On June 18, the consolidated Occupational Health and Safety Regulations 2017 came into effect. Prevention of Falls is part Part 3.3 of Chapter 3: Physical Hazards.
For a summary of the legislation, and a link to the full text, go to Part 3.3 of the Regulations section of this site. The Regulations can be purchased from SAI Global.
Falls from height are a major workplace hazard resulting in fatalities and injuries across a broad range of Victorian industries, with the construction industry accounting for 27 per cent of all related injury claims. The purpose of the regulations is to prevent incidents at workplaces involving falls of more than 2 metres, and to prevent or reduce injury resulting from those falls.
For more information on the regulations, go to WorkSafe Information page on Falls Prevention. Here you will find information and publications on falls.
Remember that in Victoria dozens of workers have died as a result of falls. Under no circumstances should workers be on top of roofs or working at heights without protection. Contact your union immediately.
In addition to the regulations, there are two codes for the construction industry (available online as pdf documents):
- Code of Practice for Prevention of Falls in Housing Construction (old Code of Practice), and
- Code of Practice for Prevention of Falls in General Construction (Compliance Code)
The Regulations, which apply to all workplaces, cover tasks involving the potential for a person to fall more than two metres. A fall is defined as meaning a person's involuntary fall of more than two metres.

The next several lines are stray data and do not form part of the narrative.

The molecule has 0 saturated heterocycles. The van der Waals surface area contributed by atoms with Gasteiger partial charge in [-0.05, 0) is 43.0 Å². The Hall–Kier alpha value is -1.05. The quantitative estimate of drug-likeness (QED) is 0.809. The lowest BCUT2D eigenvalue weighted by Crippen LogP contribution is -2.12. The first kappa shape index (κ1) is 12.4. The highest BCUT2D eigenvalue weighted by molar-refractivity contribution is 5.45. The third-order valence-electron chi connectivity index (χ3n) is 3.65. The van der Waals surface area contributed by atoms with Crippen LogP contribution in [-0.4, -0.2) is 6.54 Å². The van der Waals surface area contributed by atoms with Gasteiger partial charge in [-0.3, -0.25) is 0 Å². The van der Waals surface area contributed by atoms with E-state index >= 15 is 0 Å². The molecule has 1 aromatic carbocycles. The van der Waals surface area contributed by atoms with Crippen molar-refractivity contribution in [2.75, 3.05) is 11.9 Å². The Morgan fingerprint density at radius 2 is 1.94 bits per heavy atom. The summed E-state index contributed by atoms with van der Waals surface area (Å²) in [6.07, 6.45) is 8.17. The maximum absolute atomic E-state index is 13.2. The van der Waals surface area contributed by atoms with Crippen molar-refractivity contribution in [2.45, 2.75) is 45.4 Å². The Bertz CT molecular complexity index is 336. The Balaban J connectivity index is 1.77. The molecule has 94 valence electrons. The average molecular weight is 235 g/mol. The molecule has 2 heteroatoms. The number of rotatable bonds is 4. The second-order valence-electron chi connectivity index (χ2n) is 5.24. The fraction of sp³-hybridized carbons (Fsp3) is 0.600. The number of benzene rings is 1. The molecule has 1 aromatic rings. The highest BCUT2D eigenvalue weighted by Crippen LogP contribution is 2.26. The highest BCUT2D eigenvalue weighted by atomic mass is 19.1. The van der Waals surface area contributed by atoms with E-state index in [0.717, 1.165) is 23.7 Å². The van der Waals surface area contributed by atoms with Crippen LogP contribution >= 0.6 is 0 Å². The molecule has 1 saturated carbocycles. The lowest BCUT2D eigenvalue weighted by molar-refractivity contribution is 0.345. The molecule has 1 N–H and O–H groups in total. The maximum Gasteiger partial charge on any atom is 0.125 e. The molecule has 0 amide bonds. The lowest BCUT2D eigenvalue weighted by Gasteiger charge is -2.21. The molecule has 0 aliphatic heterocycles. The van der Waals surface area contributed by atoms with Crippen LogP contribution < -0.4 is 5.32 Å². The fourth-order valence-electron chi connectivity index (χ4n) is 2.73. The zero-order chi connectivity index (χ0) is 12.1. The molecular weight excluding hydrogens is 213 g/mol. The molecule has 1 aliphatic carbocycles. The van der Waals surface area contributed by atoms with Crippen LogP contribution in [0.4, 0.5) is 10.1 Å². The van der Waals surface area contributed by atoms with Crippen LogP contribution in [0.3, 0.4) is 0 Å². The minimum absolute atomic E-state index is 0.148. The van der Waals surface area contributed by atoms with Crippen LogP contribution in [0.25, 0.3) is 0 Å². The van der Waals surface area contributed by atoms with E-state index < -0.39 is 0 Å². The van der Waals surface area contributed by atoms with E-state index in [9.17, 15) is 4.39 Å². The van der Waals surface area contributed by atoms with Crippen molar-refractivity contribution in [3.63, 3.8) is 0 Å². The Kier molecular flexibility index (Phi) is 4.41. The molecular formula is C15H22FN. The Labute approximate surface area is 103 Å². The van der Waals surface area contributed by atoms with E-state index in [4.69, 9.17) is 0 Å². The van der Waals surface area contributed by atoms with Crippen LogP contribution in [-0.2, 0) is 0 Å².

Under the Regulations, the employer is required to identify fall hazards, assess the risk of all hazards identified and eliminate the risk. If elimination of the risk is not practicable, then it must be reduced as far as practicable. This must be done by arranging for tasks to be performed on the ground or on a solid construction. If it is not practicable to do so or only part of a task can be undertaken in this way, the employer must control the risk, so far as is practicable, by use of a range of measures. The regulations require measures to be selected in accordance with a specified hierarchy of control.
Note: While the requirements of the regulations only 'kick in' when someone is working at a height of more than 2 metres, falls from heights lower than metres have resulted in serious injuries and even death. The employer has a duty of care under Section 21 to ensure that plant, and systems of work, are safe and without risks to health, so far as reasonably practicable. For more information on working with ladders, go to this page.
Falls from height is not only a problem in Victoria.
The UK Health and Safety Executive has a Work at Height webpage with information on this serious hazard. The webpage has a number of resources and links. There are answers to commonly asked questions, and guides on working at height, with ladders and more.
In July 2003, the HSE released a research report: Falls from height - Prevention and risk control effectiveness . The report provides
- a definitive baseline for measuring improvements in the incidence rate of falls from height;
- a quantified model of the influences affecting falls from height covering human, hardware and external factors; and
- a toolkit for selecting measures, setting performance targets and monitoring improvement.
To view the 428-page report, click here
From WorkCover NSW: Tips to stay safe
From Work Safe BC (British Columbia, Canada):
- Resources on Fall Protection
- A free online guide for those working at heights on the safe use of PPE, such as safety belts, harnesses, lanyards: Personal Fall Protection Equipment [pdf]
- An interactive web book on the most common fall hazards in residential construction. The web book has chapters on roofing, framing, formwork, and siding, as well as a list of resources. Each chapter has short videos on specific hazards.
Last amended June 2017